Earlier on Wednesday, the government’s cabinet secretary Yossi Fuchs further exacerbated tensions by briefly claiming that representatives for the opposition parties had agreed as part of talks to enable a mechanism whereby Shas chief Aryeh Deri could be reinstated as a cabinet member.
Deri was forced to give up his government posts earlier this year after the High Court struck down the ultra-Orthodox party leader’s appointment to the cabinet over his past criminal convictions and his since-abandoned commitment to leave politics.
Fuchs initially said the opposition had agreed to legislation that would stop the Supreme Court from using the judicial test of “reasonableness” for cabinet appointments, such as that which was used to ban Deri from holding office.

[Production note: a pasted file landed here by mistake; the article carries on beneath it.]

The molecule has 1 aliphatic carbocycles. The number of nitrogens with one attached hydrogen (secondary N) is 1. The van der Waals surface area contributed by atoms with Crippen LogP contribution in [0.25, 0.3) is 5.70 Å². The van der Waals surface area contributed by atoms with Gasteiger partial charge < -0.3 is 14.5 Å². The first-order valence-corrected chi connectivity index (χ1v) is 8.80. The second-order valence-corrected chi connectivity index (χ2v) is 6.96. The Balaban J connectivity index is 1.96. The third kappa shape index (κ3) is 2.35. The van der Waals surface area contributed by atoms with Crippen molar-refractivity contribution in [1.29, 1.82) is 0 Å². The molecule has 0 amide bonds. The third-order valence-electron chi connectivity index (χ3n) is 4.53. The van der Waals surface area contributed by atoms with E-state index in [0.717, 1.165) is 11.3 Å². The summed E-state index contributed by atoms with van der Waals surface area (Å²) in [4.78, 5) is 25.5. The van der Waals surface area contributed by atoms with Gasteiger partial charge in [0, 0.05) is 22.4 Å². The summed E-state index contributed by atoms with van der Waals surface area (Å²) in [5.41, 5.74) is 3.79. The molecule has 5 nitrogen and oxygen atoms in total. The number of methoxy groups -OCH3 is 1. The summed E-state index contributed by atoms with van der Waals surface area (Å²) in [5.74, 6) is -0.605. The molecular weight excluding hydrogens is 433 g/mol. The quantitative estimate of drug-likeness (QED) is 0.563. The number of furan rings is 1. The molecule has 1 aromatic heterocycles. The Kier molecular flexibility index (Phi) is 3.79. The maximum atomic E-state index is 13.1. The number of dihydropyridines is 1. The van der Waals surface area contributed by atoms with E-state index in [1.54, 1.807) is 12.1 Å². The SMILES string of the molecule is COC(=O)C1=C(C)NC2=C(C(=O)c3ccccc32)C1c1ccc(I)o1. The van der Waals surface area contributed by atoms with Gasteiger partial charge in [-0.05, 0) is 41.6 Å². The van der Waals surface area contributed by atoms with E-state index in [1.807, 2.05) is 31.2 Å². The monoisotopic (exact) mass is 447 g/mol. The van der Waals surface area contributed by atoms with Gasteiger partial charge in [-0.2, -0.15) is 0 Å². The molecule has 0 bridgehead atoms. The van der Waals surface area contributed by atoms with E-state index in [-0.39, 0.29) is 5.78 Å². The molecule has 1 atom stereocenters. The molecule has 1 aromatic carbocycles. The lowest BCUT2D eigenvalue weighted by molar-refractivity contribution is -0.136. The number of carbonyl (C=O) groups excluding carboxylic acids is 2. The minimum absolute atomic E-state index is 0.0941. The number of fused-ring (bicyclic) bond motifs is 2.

“We received from the other side an answer that if we want the agreement that we are putting together on reasonableness to include the appointment of ministers — and the meaning is that Aryeh Deri can return to the government — this is accepted,” Fuchs said during an interview with the Kan public broadcaster.
Opposition parties immediately blasted Fuchs’s comments as a fabrication.
“A complete lie,” said a spokesman for Yesh Atid, while National Unity called Fuchs’s claim “a pathetic lie.”
“The cabinet secretary should remember he’s a public servant and not a political activist who can spread fake news,” the latter party said in a statement.
Fuchs quickly backtracked, telling Galey Israel Radio that there “were no agreements” in the compromise talks.
And in a statement posted to Twitter, Fuchs stressed that “the sides have not yet reached agreements on any clause in the judicial reform.”